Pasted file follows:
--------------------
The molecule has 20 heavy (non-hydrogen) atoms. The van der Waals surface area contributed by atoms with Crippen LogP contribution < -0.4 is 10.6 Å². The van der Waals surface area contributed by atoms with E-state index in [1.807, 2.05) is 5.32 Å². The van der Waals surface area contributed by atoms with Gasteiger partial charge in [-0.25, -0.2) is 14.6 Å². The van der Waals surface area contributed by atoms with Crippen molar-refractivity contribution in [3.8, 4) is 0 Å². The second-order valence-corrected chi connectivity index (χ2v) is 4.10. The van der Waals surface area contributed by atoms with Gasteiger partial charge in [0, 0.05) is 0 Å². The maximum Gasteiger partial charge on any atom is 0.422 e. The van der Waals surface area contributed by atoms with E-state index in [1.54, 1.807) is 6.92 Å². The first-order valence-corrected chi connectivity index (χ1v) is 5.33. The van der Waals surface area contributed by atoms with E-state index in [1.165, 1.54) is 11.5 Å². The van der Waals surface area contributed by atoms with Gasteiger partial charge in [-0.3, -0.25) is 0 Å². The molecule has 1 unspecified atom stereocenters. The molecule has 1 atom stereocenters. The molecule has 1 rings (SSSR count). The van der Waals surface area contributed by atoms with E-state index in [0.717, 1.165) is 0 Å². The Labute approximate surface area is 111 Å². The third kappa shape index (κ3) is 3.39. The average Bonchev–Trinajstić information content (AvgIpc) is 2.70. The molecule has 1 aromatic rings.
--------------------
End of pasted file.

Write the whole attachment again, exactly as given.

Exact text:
The molecule has 20 heavy (non-hydrogen) atoms. The van der Waals surface area contributed by atoms with Crippen LogP contribution < -0.4 is 10.6 Å². The van der Waals surface area contributed by atoms with E-state index in [1.807, 2.05) is 5.32 Å². The van der Waals surface area contributed by atoms with Gasteiger partial charge in [-0.25, -0.2) is 14.6 Å². The van der Waals surface area contributed by atoms with Crippen molar-refractivity contribution in [3.8, 4) is 0 Å². The second-order valence-corrected chi connectivity index (χ2v) is 4.10. The van der Waals surface area contributed by atoms with Gasteiger partial charge in [0, 0.05) is 0 Å². The maximum Gasteiger partial charge on any atom is 0.422 e. The van der Waals surface area contributed by atoms with E-state index in [1.54, 1.807) is 6.92 Å². The first-order valence-corrected chi connectivity index (χ1v) is 5.33. The van der Waals surface area contributed by atoms with E-state index in [1.165, 1.54) is 11.5 Å². The van der Waals surface area contributed by atoms with Gasteiger partial charge in [-0.3, -0.25) is 0 Å². The molecule has 1 unspecified atom stereocenters. The molecule has 1 atom stereocenters. The molecule has 1 rings (SSSR count). The van der Waals surface area contributed by atoms with E-state index in [0.717, 1.165) is 0 Å². The Labute approximate surface area is 111 Å². The third kappa shape index (κ3) is 3.39. The average Bonchev–Trinajstić information content (AvgIpc) is 2.70. The molecule has 1 aromatic rings.